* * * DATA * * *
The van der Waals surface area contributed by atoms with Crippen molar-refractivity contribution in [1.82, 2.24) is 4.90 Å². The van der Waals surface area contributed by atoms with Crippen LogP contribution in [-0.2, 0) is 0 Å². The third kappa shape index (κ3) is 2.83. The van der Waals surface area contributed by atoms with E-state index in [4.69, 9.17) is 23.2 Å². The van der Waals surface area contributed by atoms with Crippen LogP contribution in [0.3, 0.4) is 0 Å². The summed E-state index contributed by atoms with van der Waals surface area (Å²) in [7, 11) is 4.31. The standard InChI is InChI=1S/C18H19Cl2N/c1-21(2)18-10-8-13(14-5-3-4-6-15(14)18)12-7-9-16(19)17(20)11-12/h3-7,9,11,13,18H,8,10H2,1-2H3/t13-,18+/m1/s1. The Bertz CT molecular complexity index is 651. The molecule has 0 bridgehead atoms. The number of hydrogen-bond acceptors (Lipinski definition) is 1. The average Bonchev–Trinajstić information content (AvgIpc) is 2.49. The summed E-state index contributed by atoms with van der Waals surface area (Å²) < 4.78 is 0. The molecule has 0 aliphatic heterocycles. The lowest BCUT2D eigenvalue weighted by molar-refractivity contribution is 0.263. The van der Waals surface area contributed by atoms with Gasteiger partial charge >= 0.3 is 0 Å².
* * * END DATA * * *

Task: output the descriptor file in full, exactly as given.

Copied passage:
The van der Waals surface area contributed by atoms with Crippen molar-refractivity contribution in [1.82, 2.24) is 4.90 Å². The van der Waals surface area contributed by atoms with Crippen LogP contribution in [-0.2, 0) is 0 Å². The third kappa shape index (κ3) is 2.83. The van der Waals surface area contributed by atoms with E-state index in [4.69, 9.17) is 23.2 Å². The van der Waals surface area contributed by atoms with Crippen LogP contribution in [0.3, 0.4) is 0 Å². The summed E-state index contributed by atoms with van der Waals surface area (Å²) in [7, 11) is 4.31. The standard InChI is InChI=1S/C18H19Cl2N/c1-21(2)18-10-8-13(14-5-3-4-6-15(14)18)12-7-9-16(19)17(20)11-12/h3-7,9,11,13,18H,8,10H2,1-2H3/t13-,18+/m1/s1. The Bertz CT molecular complexity index is 651. The molecule has 0 bridgehead atoms. The number of hydrogen-bond acceptors (Lipinski definition) is 1. The average Bonchev–Trinajstić information content (AvgIpc) is 2.49. The summed E-state index contributed by atoms with van der Waals surface area (Å²) < 4.78 is 0. The molecule has 0 aliphatic heterocycles. The lowest BCUT2D eigenvalue weighted by molar-refractivity contribution is 0.263. The van der Waals surface area contributed by atoms with Gasteiger partial charge >= 0.3 is 0 Å².